Nature, which is filled with intriguing stimuli, modestly grabs attention in a bottom-up fashion, allowing top-down directed attention abilities a chance to replenish.
So says researchers from the University of Michigan in Cognitive Benefits of Nature Interaction (Psychological Science, December 2008).
They're looking at a side-effect free, zero-cost, readily available therapy to improve your cognitive functioning. All it takes is a walk in the park.
Or an afternoon at the beach. Or a weekend camping. Interacting with nature is the key: escaping, however briefly, the insistent demands of common urban and suburban environments. And there's more to it than just quiet vs. loud.
It's not that the natural environments offer any less stimulation, but it's of a different kind. Urban environments tend to capture attention dramatically and require additional directed attention. Natural environments are as rich, if not richer, but tend to invoke involuntary attention more modestly, allowing directed attention mechanisms a chance to rest and recoup. Interaction with nature improves your ability to perform directed-attention tasks—things you need to concentrate on.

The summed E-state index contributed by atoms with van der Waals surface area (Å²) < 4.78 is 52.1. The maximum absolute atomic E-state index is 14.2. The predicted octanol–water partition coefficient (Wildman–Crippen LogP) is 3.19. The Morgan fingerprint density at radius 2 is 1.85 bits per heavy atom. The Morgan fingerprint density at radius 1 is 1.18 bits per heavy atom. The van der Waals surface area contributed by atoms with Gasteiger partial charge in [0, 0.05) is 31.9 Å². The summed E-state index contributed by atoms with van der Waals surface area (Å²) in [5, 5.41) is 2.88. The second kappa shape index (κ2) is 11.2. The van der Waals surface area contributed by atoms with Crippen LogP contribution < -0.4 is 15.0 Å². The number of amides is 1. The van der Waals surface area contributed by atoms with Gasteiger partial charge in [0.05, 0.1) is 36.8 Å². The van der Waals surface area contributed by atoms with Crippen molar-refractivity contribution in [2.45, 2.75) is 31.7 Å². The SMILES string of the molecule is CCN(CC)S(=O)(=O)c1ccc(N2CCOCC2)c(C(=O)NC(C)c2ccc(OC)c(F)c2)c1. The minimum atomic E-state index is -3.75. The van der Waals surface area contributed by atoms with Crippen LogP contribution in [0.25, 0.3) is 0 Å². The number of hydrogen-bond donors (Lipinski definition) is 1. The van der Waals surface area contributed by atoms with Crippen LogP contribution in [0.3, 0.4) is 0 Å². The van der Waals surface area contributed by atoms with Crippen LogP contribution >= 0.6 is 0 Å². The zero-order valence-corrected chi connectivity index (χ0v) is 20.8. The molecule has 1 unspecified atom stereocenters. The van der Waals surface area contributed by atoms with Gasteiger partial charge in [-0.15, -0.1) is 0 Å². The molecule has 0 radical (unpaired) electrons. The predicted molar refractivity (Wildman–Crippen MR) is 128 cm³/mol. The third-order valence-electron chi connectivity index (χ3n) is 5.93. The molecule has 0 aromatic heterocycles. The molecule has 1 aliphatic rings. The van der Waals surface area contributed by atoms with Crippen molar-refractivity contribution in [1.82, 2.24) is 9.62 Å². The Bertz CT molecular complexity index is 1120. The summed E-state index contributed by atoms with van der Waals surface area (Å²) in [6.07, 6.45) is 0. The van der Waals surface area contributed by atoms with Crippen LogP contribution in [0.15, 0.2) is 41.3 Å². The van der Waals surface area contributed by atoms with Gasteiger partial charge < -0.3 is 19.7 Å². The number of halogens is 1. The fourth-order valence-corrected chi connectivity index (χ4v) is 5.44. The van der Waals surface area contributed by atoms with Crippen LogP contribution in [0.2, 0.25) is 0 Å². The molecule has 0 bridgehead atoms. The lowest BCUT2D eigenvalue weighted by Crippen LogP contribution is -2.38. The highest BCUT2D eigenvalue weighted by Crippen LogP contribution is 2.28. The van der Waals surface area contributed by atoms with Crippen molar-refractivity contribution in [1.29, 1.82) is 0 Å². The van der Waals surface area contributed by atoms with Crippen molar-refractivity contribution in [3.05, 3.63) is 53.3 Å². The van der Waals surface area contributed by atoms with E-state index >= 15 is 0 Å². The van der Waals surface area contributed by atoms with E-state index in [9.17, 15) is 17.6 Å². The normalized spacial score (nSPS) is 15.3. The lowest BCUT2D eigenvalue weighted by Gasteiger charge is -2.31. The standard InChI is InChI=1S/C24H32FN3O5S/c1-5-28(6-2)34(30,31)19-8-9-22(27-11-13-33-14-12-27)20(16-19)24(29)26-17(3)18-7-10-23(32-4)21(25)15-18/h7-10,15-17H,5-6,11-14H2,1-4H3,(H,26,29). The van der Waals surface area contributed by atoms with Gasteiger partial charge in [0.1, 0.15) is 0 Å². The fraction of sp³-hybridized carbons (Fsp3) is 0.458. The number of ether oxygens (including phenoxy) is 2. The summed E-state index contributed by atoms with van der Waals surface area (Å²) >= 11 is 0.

So if you find you're in need of a recharge, get out of the office, and find yourself a spot of nature. It's just what the doctor ordered to improve your cognitive functioning.